Christmas in the United States can be a secular monument to commercialism.
At least that’s the opinion of some people who only see how frantic U.S. shoppers act on Black Friday and right up until 6 p.m. Christmas Eve.
There may be some truth to that — if you judge us by our actions as we are pushing and shoving our way to the next deal.
We would like to be remembered by society’s best side during the holidays.
Many become more sensitive to the needs of others.
Many people become more generous with their time and money.
In just the past week, the Phoenix reported on:
• One child’s quest to help the homeless by passing out items he helped collect.
• The Muskogee Police Department’s “Shop with a Cop” program, where officers took 26 children on a $150 shopping spree.
• Eighty students from the Early Childhood Center shopping for two families in need.
• A fundraiser to buy stuffed animals for law enforcement officers to give to children to help provide comfort during traumatic situations.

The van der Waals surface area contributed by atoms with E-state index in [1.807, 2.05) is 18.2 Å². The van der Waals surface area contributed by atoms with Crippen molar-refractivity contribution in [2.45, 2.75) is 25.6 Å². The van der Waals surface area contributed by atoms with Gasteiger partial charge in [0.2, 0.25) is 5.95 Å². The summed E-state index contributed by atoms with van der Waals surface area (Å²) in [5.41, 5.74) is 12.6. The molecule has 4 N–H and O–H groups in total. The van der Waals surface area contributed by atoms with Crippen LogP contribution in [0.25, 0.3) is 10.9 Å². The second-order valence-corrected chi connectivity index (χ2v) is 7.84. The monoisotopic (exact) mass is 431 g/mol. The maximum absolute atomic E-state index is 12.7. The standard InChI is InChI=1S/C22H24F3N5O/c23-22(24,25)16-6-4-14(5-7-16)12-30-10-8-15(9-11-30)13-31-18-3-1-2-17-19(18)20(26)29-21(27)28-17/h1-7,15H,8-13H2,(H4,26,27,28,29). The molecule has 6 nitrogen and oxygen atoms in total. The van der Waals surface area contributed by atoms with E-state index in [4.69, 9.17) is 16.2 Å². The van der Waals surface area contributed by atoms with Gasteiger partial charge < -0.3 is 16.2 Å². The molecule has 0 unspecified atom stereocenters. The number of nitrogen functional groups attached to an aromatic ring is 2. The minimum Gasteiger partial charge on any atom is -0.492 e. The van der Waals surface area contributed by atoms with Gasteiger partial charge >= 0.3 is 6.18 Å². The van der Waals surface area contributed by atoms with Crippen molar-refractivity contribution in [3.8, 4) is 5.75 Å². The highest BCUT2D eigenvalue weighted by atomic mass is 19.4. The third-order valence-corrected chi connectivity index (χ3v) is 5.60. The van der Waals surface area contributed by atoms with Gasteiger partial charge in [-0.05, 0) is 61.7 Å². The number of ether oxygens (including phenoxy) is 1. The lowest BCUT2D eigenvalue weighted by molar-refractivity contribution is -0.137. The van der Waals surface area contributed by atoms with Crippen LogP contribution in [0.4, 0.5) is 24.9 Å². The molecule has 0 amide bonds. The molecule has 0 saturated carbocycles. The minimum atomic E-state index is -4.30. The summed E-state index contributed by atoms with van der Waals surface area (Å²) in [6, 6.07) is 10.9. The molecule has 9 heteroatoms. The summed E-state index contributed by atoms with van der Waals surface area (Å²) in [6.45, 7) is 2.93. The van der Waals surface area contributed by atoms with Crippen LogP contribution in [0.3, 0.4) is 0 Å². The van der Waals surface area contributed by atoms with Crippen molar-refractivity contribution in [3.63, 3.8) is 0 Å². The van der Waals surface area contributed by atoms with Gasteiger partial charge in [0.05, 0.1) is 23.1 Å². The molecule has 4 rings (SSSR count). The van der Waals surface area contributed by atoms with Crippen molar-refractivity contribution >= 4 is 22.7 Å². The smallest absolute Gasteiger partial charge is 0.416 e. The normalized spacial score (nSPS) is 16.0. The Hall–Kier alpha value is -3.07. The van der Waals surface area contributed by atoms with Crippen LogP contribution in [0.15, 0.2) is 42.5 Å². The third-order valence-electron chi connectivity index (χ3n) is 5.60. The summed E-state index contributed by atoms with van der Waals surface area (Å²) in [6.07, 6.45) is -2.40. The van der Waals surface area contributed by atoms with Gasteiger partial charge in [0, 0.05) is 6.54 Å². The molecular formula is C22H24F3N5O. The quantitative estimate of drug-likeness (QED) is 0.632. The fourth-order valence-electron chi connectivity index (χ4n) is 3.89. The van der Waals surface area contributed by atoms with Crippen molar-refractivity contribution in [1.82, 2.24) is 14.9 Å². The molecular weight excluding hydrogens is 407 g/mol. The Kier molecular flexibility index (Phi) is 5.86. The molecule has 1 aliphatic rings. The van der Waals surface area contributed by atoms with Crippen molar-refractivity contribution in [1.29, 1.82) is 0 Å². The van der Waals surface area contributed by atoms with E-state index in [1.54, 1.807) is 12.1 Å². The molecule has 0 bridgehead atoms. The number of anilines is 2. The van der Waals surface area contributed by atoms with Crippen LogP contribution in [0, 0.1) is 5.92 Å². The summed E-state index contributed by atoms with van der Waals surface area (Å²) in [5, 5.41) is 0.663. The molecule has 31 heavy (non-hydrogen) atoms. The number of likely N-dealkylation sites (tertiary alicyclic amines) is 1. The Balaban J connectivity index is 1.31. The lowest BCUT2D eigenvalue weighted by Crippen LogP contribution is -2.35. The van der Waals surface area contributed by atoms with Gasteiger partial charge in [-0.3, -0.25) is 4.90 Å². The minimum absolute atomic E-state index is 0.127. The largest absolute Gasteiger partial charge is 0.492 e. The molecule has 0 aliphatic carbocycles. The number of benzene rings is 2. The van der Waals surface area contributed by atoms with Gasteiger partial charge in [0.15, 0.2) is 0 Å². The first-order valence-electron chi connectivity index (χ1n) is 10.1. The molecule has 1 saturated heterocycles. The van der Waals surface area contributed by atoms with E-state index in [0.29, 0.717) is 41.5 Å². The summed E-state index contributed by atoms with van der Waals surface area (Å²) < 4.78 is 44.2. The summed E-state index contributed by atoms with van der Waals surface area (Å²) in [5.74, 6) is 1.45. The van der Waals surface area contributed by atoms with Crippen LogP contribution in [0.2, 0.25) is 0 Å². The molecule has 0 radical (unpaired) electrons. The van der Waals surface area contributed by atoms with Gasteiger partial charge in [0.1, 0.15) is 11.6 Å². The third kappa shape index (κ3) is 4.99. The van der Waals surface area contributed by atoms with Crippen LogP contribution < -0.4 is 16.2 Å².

• Efforts by the Oklahoma Music Hall of Fame, the Muskogee Medical Foundation, and several Muskogee citizens to provide a free Christmas dinner and entertainment for those in need.
• The Fraternal Order of Eagles 4042 providing food baskets for eight families.
Those are just some of the people who helped make our world a better place in the week before Christmas.
It is also just a fraction of the people who donated time and money to help their neighbors.
Outsiders might not see this side of the U.S. They might focus on the millions and millions of dollars spent on presents by a society that sometimes appears to succumb to materialism.
The Christmas season should be about celebrating the teachings of Christ. It should be about love.
Anyone who thinks we have lost track of that meaning should start with remembering everyone who ever dropped money into a Salvation Army red kettle.
The true meaning of Christmas isn’t lost. You just need to step back from the hustle and bustle and watch it unfold before your eyes.